Monday, 9 January 2012

200 years from the Fall of Valencia

The operations of Suchet against Valencia, designed as a first order strategic objective by Napoleon himself, started immediately after the take of Sagunto.
Marshall Suchet commanded 20,595 men in five infantry divisions under Generals of Division Meunier, Harispe, Habert, Palombini and Compère, plus cavalry and artillerists. Some authors also count the divisions of Reille and Severoli until a total of 33,000 men.
Blake disposed of 28,044 soldiers organized in three groups, the Expeditionary Corps with the divisions of Lardizabal and Zayas (6,000 men), the 2nd Valencian Army , divisions Miranda, Obispo, Villacampa y Velasco (16,500 men), and the 3rd Murcian Army, brigades Creagh and Montijo (5,500 men).
Blake deployed his army facing generally north with his right wing on the coast, his right-center in Valencia, his left-center at Mislata, and his left at Manises. The divisions of Obispo and Villacampa, which had performed poorly at the Battle of Sagunto, held the left flank. To their right stood Creagh's brigade. Next in line were the good-quality divisions of Lardizabal and Zayas. Miranda's division occupied Valencia while some irregulars held the gap between the city and the coast. Blake posted his cavalry at Aldaia and Torrent, behind his left flank. Though the line as far as Manises was fortified and protected by canals and ditches, the left flank hung in the air.
Suchet discerned that Blake's left flank was the weak point and determined to envelop it. He planned to take the divisions of Harispe, Meunier, Reille, and Boussart in a wide sweep around the open Spanish flank. Suchet directed Habert to break through along the coast, while Palombini attacked Mislata and Compère observed the Spanish lines. If all went well, Suchet might bag Blake's entire army. On the night of 25 December, Suchet led his main column across the Rio Túria at Riba-roja de Túria.
At first, Habert's attack on his right flank fooled Blake into thinking it was Suchet's main effort. Then Palombini's attack at Mislata diverted his attention. Despite persistent assaults, the Italians failed to break through the Spanish and suffered heavy losses. Meanwhile, Suchet's main column reached Blake's left rear virtually unopposed. As the French approached the village of Aldaia, the Spanish cavalry reserve was sighted. After a first setback the French cavalry routed the Spanish troopers, driving them beyond the Rio Júcar and depriving Blake of much-needed cavalry support.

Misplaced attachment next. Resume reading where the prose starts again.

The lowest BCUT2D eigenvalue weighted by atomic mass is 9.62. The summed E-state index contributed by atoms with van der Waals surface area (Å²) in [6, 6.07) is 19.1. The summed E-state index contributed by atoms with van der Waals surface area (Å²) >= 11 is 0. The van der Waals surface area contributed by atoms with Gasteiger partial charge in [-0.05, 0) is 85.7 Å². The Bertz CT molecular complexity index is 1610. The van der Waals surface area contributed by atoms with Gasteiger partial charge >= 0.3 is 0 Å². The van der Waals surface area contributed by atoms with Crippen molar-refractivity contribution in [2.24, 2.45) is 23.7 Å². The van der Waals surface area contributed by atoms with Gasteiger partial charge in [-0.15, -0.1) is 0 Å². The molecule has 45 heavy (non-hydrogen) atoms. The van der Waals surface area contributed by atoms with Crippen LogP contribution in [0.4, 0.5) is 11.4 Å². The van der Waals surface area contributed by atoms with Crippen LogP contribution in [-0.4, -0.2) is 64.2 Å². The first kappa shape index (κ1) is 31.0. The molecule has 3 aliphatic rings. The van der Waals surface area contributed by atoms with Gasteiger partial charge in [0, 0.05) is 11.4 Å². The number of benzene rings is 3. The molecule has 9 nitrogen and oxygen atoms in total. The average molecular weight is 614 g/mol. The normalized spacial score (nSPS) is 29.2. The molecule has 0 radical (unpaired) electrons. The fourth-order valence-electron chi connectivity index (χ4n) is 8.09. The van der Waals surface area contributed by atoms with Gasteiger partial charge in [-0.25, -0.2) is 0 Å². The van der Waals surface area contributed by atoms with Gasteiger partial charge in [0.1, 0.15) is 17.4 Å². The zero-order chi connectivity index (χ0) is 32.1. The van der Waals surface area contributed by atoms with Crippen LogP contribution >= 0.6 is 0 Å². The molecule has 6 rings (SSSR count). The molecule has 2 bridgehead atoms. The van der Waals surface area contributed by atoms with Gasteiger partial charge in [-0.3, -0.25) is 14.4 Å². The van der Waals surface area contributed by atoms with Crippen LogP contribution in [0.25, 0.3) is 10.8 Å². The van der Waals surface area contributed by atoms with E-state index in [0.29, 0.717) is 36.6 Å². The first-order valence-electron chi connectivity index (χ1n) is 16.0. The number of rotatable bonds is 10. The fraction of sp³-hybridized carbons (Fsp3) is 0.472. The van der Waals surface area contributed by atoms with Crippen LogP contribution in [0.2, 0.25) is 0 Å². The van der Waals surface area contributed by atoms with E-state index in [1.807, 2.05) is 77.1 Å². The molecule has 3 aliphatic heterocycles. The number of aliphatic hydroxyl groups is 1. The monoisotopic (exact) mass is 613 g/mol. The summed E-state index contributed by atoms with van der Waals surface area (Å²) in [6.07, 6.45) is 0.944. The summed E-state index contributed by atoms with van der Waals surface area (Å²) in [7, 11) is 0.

Immediately after, the Spanish left, in danger of being encircled retreated and the divisions of Obispo and Villacampa, as well as Creagh's brigade made their escape to the south. Blake ordered the veteran divisions of Lardizabal and Zayas to retire around Valencia.
Suchet rapidly ringed the city with his army. With a population of 100,000, a lack of food, and obsolete defenses, Valencia was in no condition to sustain a siege. On the night of 28 December, Blake tried to break out of the city. The attempt failed except for a spearhead of 500 troops which got away. Suchet wasted little time, digging the first siege parallels on 1 January and taking the outer defenses under fire three days later. As the bombardment intensified, Blake capitulated and handed over Valencia on 9 January.
For the loss of about 2,000 killed and wounded, Suchet succeeded in capturing 18,000 Spanish soldiers, 23 generals, 22 colors, and 374 guns. In addition, 4,011 Spanish troops died in battle or from disease. All of Blake's cavalry, plus the units of Obispo, Villacampa, and Creagh avoided capture, but his best troops, Zayas’s and Lardizabal’s divisions, became prisoners. The fall of Valencia was one of the worst Spanish defeats in the Peninsular War.

Tomado de/Taken from Wikipedia

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